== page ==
If you are wise at this point you will call your Doula, who will get in her car and drive across the city to meet you at the hospital. Again, she may also get stuck in traffic. In her Birth Bag she will probably carry homeopathic medications made in California (you are in New York), herbs harvested in Colorado, tinctured in New Jersey and purchased in Virginia. She probably carries Ayurvedic Massage Oil imported all the way from India.

The the ritual continues- dilation checks with more rubber gloves every two hours, opinions, consultations, more gloves, more machines, more technology imported from China. By the way, if it is December the entire hospital will need to be heated. Oil from....??? Venezuela (right)

Eventually someone will suggest a series of medications: Epidural made from coca from Bolivia, Pitocin extracted from cows in New Zealand, Prostaglandin gel made from some bizarre sea urchin in the North Sea and antibiotics extracted from the Amazon Rain Forest (hey, you are in a Hospital, who knows what infections you might get!).

If you are lucky enough to push your baby out vaginally, then a Pediatrician will drive (more driving, more traffic) to the hospital to check your baby out. If you end up in a Cesarean like most women (don't kid yourself, despite your birth plan, you aren't that special to the HMO), that involves ridiculous amounts of rubber, stainless steel, vicryl (a plastic used to sew your guts back together), all sterilized with bleach which is then dumped into the sewage which goes into the water systems and bleaches bacteria from our soils.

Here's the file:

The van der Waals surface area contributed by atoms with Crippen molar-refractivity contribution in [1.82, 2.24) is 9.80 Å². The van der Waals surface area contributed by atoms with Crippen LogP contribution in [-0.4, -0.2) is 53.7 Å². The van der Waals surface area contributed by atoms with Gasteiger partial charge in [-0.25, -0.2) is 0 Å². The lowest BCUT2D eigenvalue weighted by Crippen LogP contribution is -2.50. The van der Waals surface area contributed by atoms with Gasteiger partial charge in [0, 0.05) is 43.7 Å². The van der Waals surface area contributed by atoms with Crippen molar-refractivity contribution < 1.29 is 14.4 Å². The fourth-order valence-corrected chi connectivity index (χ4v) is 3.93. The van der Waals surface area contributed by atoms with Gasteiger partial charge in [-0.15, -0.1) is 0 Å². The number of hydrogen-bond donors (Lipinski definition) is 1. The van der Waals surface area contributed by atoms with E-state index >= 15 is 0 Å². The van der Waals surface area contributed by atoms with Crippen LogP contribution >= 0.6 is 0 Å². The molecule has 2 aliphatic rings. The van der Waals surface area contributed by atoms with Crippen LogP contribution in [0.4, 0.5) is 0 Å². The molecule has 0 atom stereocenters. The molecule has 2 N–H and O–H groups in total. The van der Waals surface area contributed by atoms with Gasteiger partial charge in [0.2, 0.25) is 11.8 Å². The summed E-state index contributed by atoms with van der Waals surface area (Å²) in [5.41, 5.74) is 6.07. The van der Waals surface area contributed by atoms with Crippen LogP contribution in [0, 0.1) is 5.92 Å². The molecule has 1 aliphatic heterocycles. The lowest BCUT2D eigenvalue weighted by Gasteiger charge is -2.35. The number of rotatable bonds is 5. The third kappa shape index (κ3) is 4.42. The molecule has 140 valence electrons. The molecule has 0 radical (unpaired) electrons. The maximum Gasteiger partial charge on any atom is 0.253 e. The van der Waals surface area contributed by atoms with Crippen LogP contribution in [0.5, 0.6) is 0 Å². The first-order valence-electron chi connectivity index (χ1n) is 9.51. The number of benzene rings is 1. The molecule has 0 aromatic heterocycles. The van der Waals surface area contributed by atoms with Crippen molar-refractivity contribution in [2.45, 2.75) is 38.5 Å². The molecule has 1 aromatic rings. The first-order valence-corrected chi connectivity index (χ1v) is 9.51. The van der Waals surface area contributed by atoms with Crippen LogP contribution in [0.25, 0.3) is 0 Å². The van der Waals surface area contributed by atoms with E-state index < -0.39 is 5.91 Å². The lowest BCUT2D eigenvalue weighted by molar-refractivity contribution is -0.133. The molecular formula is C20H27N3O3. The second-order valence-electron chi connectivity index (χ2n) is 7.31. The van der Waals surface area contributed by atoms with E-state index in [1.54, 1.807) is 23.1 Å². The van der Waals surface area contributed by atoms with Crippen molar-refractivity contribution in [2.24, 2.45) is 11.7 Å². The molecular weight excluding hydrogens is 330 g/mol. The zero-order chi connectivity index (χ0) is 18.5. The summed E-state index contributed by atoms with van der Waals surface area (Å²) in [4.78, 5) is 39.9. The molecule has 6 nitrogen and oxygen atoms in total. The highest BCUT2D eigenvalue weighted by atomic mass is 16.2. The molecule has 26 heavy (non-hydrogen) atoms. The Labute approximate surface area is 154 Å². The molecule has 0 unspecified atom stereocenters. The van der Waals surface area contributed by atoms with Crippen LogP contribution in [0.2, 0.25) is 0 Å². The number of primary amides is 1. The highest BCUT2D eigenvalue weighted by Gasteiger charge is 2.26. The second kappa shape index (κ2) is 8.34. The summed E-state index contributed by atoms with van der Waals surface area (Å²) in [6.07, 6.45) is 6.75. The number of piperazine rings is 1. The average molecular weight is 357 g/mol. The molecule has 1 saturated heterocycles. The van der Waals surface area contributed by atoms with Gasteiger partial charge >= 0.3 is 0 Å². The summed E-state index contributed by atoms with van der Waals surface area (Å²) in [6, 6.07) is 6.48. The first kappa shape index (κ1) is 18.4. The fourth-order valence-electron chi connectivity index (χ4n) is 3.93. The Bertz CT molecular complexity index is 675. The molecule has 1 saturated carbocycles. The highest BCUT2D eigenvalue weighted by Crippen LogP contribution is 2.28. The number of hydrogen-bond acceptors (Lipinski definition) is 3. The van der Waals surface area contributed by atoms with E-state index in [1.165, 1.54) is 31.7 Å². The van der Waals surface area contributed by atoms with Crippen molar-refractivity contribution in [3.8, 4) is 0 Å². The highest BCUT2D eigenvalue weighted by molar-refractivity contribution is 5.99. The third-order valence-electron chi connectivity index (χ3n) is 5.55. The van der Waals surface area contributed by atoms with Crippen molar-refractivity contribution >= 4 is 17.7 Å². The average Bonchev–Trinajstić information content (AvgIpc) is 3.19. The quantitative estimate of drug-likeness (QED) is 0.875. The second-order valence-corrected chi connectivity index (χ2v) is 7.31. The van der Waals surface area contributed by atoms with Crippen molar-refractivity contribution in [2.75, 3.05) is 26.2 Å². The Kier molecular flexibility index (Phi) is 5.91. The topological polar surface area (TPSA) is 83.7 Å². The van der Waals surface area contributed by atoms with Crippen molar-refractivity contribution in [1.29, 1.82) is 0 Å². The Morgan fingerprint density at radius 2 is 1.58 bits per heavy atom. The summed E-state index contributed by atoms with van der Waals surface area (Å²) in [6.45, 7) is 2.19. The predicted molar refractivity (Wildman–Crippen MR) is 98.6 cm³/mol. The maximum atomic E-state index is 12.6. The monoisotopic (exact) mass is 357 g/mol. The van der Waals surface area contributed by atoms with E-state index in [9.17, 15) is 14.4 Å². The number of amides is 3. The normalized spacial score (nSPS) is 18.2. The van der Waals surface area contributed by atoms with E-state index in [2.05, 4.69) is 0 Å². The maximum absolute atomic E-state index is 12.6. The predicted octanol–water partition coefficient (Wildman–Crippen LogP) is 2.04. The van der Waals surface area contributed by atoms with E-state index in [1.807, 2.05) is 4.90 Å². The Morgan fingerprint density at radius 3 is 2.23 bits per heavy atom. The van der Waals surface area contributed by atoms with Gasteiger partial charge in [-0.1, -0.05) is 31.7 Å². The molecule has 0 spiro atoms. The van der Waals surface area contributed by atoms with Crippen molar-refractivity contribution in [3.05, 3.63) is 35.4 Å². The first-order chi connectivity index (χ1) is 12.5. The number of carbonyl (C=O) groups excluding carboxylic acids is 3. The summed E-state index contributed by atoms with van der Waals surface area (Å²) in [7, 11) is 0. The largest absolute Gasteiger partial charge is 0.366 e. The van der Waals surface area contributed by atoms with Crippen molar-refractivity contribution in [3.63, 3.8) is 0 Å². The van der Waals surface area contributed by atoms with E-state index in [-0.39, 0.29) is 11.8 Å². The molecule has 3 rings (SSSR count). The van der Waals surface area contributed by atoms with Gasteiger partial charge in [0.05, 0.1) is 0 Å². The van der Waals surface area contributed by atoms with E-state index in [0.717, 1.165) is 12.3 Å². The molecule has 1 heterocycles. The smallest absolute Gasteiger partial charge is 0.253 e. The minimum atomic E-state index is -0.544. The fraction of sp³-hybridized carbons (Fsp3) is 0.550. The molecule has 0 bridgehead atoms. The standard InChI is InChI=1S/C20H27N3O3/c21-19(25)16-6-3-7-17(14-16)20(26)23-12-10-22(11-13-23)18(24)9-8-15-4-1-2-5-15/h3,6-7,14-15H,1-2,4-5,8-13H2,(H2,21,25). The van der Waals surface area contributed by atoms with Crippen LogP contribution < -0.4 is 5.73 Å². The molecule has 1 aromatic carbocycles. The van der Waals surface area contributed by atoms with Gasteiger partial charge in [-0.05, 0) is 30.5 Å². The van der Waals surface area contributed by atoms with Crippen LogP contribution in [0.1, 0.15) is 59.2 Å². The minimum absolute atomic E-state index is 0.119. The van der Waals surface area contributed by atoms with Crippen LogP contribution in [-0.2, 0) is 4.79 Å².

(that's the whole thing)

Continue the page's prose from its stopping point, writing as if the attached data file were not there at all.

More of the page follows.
After all at that your in laws and parents will drive (yet again) to the hospital and eventually you too will drive home. Only to drive to the hospital in a weeks time for your stitches to be removed, baby to be weighed and all those other postpartum rituals.

So think about it, you may eat locally grown produce and bike to your Yoga Class, but your hospital birth may be worth considering. Consider homebirth, for more reasons than you ever thought!

sábado, 12 de diciembre de 2009

The Community of Motherhood

This month what has most struck me is that women are talking about community. They are happy with their care, the one hour prenatals where we pick an issue and talk about it indepth; they like the library where they can browse or borrow a book; they like how their muscles feel after yoga class, but most of all, they LOVE their community.